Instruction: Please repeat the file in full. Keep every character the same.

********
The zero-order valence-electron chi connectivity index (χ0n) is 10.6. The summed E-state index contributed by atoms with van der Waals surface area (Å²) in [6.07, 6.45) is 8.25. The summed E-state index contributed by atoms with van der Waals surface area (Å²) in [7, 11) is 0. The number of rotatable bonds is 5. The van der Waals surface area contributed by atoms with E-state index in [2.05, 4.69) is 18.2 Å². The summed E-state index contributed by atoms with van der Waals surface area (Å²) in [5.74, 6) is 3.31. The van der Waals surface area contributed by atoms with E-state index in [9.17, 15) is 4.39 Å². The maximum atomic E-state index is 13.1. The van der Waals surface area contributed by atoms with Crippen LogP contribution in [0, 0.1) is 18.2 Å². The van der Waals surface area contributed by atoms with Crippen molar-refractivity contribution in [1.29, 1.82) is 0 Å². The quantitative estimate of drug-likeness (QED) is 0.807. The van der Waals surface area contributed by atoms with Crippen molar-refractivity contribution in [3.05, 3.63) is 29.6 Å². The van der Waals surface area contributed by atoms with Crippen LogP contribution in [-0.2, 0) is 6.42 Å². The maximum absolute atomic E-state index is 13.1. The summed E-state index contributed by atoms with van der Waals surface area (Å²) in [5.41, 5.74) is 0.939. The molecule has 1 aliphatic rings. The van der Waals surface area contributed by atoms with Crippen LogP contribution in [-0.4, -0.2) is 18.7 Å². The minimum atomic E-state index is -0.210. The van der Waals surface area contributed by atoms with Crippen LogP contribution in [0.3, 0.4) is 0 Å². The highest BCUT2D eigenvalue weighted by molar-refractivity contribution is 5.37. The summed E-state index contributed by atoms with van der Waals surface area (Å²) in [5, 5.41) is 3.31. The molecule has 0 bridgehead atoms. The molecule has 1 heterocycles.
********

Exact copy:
The zero-order valence-electron chi connectivity index (χ0n) is 10.6. The summed E-state index contributed by atoms with van der Waals surface area (Å²) in [6.07, 6.45) is 8.25. The summed E-state index contributed by atoms with van der Waals surface area (Å²) in [7, 11) is 0. The number of rotatable bonds is 5. The van der Waals surface area contributed by atoms with E-state index in [2.05, 4.69) is 18.2 Å². The summed E-state index contributed by atoms with van der Waals surface area (Å²) in [5.74, 6) is 3.31. The van der Waals surface area contributed by atoms with E-state index in [9.17, 15) is 4.39 Å². The maximum atomic E-state index is 13.1. The van der Waals surface area contributed by atoms with Crippen LogP contribution in [0, 0.1) is 18.2 Å². The van der Waals surface area contributed by atoms with Crippen molar-refractivity contribution in [1.29, 1.82) is 0 Å². The quantitative estimate of drug-likeness (QED) is 0.807. The van der Waals surface area contributed by atoms with Crippen molar-refractivity contribution in [3.05, 3.63) is 29.6 Å². The van der Waals surface area contributed by atoms with Crippen LogP contribution in [-0.2, 0) is 6.42 Å². The maximum absolute atomic E-state index is 13.1. The summed E-state index contributed by atoms with van der Waals surface area (Å²) in [5.41, 5.74) is 0.939. The molecule has 1 aliphatic rings. The van der Waals surface area contributed by atoms with Crippen LogP contribution in [-0.4, -0.2) is 18.7 Å². The minimum atomic E-state index is -0.210. The van der Waals surface area contributed by atoms with Crippen LogP contribution in [0.3, 0.4) is 0 Å². The highest BCUT2D eigenvalue weighted by molar-refractivity contribution is 5.37. The summed E-state index contributed by atoms with van der Waals surface area (Å²) in [5, 5.41) is 3.31. The molecule has 0 bridgehead atoms. The molecule has 1 heterocycles.